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Jul 28, 2011 11:26 AM

Fukushima Disaster’s Effect on Food Supply

I would like to find out what my fellow Hounders know about the effects of the Fukushima disaster on the food supply? I find the event to be extremely significant to say the least since I've read that large amounts of water have been contaminated with radiation, pushed into the ocean, and then carried by currents. Unfortunately, I never really hear about it in the mainstream media due to distractions like (insert sensationalist story here). Please share what you know...

Note: I had posted this same question less than 24 hrs ago and it was removed. Since I have not received any info as to why and I’m a new hounder (started a week ago), I’m assuming it’s due to my choice of catchy title “*nthony’s W**n*r Isn’t Radioactive”? I feel that the mainstream media should have been covering the nuclear disaster. Instead they cover stories that clearly don’t have the global impact. I want to be clear that my only goal in posting this is to answer questions about our food supply that haven't been answered because the mainstream media has not been doing its job.

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    1. yes, I see Small- thanks! Took me quite some time to read through all that…I’ve been lazy and listening (radio & tv) to my news more than reading it. I clearly need to start reading more. I posted some links to articles (1 video) I found the subject as my contribution to this thread. All from the left wing to the right wing, in no particular order, and not just from the US. Looking forward to continue reading what my fellow Hounds have to say/find on the subject…

      1. Using the release into the water of 131 grams of Iodine131, an amount about 3 cubic inches in size which is considerably more than was actually released, and factoring in that it has been 106 days since the period of highest releases, there will be about 13 atoms of Iodine131 in each quart of seawater in the Pacific Ocean... If you wait eight days there will be less than 7 atoms in each quart. There are considerably more other naturally occurring radioisotopes in that bottle of water, not to mention other chemicals at millions of trillions times higher concentrations.

        our food supply is safe.

        8 Replies
        1. re: NVJims

          Thank you for your contribution NV! Could you provide a link for that information? What you wrote was clear, but what I'm having a problem with is the fact that this radiation is not naturally occurring. For example, it would be much "safer" for me to tan at the beach than a tanning salon. I understand there's naturally occurring radiation, but fallout from a nuclear plant disaster is not natural.

          1. re: crowmuncher

            The information I gave you came from simple nuclear physics calculations. From TEPCO's logs, the highest release of 131I contaminated water was on April 17 with 2600 TBq which amounts to about .5 gram. With the unknown amounts early in the incident and perhaps an understatement of the amounts, using a gram molecular weight of 131I was a reasonable high end estimate of the amount flushed into the ocean. The Pacific Ocean contains about 622 million cubic kilometers of water. The half life of 131I is about 8 days which means that there is only about 1/10000 of it remaining. Do the math, and it comes to about 13 atoms per liter of seawater.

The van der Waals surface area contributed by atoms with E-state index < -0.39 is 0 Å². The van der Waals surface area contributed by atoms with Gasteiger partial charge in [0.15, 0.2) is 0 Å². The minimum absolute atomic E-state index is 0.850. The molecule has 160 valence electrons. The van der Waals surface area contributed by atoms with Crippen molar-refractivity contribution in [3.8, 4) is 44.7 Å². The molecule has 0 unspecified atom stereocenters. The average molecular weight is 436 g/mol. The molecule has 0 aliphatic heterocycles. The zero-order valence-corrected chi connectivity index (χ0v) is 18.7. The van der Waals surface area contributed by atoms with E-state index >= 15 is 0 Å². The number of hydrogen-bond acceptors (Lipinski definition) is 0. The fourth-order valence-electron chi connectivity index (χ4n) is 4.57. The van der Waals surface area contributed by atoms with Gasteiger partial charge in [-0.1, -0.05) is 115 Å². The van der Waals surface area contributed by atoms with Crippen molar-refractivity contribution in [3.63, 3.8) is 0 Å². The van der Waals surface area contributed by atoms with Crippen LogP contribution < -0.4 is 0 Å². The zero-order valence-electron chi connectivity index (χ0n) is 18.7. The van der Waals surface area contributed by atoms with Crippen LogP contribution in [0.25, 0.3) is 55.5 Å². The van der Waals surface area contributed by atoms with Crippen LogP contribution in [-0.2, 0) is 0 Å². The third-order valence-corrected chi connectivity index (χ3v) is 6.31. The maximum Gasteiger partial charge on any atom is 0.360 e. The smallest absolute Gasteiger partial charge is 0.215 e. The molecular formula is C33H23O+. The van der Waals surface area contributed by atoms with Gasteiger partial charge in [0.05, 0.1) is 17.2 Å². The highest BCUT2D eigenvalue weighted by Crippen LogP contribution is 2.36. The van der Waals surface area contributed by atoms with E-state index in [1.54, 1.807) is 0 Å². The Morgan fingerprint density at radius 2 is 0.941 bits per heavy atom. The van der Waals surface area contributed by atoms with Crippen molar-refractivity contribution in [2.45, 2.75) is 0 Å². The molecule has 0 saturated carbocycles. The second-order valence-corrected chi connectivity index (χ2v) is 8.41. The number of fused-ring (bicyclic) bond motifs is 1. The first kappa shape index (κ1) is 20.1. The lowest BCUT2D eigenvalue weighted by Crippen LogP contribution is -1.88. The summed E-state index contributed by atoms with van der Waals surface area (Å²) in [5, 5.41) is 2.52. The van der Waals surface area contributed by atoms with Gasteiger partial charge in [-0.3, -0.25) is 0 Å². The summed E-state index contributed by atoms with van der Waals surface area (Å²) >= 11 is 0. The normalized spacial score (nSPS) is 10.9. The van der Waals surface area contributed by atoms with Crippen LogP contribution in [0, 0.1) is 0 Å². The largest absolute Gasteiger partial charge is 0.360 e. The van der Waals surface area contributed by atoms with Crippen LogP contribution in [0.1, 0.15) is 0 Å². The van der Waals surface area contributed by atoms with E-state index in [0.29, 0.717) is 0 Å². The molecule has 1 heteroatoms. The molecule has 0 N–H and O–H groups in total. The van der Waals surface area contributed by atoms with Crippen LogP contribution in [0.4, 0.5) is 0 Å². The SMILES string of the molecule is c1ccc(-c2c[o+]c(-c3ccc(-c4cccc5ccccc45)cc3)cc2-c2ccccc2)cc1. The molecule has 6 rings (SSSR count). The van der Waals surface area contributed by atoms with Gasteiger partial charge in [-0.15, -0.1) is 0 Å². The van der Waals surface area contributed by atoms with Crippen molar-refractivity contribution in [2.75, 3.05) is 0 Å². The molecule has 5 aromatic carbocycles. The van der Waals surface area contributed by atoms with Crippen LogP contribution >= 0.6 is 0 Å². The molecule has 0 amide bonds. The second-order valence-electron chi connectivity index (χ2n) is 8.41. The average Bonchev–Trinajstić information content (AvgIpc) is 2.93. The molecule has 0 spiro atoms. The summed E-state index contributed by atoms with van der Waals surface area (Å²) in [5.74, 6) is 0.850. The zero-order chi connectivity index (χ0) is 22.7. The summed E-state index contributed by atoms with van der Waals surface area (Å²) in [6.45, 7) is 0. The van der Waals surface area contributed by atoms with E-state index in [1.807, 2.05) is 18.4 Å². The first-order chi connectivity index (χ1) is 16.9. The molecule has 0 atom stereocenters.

For reference to the amount of radiation from 131I you would receive now, a banana contains about half a gram of potassium, part of which is 40K which is radioactive. You will have about 15 atoms disintegrate every second that it takes you to digest and eliminate that piece of fruit. That is a small amount compared to the total amount of potassium in your body.

            1. re: NVJims

              Thanks again NV. I certainly followed your clear math calculations on your first and second posts, but thought it would be good for the thread if you had info on how to get the release number which I see now you just got from TEPCO
              Do you know if it makes a difference if the radiation is not naturally occurring, vs naturally occurring?

              1. re: crowmuncher

                I'm quite interested in the answer to that question - I don't know. But I'm going to go ahead and say it does not make a difference, since it's as easy to die from a lightning strike as from stepping on the third rail of a subway train. Your body probably cannot tell the two apart.

                1. re: crowmuncher

                  Your body cannot tell the difference between the 40K "organic" radiation and the 131I 'synthetic' radiation (actually 131I can be formed in nature, but in such small quantities that it will virtually never have a chance to enter your body) In quantity, 131I will tend to accumulate in your thyroid, and that was the worry in the immediate area of the plant. Radiation as is being used in this thread is deemed to be alpha, beta and gamma which is different from heat, radio waves and, yes, even light and ultraviolet. BTW, Brazil nuts have 4 times the potassium as bananas.

                  There are much more important food contaminates to worry about than the fallout from Japan....

                  1. re: NVJims

                    wow & I thought avocado was high in K; thx for organic v synthetic radiation explanation...

                    1. re: NVJims

                      NV - any thoughts with the more recent developments??

                      1. re: nevrenuf

                        I'm still eating Pacific Ocean fish every chance I get. No statistical increase in the radionuclides from the accident relative to the 'natural' radioactive materials like the 40K or 14C, etc.

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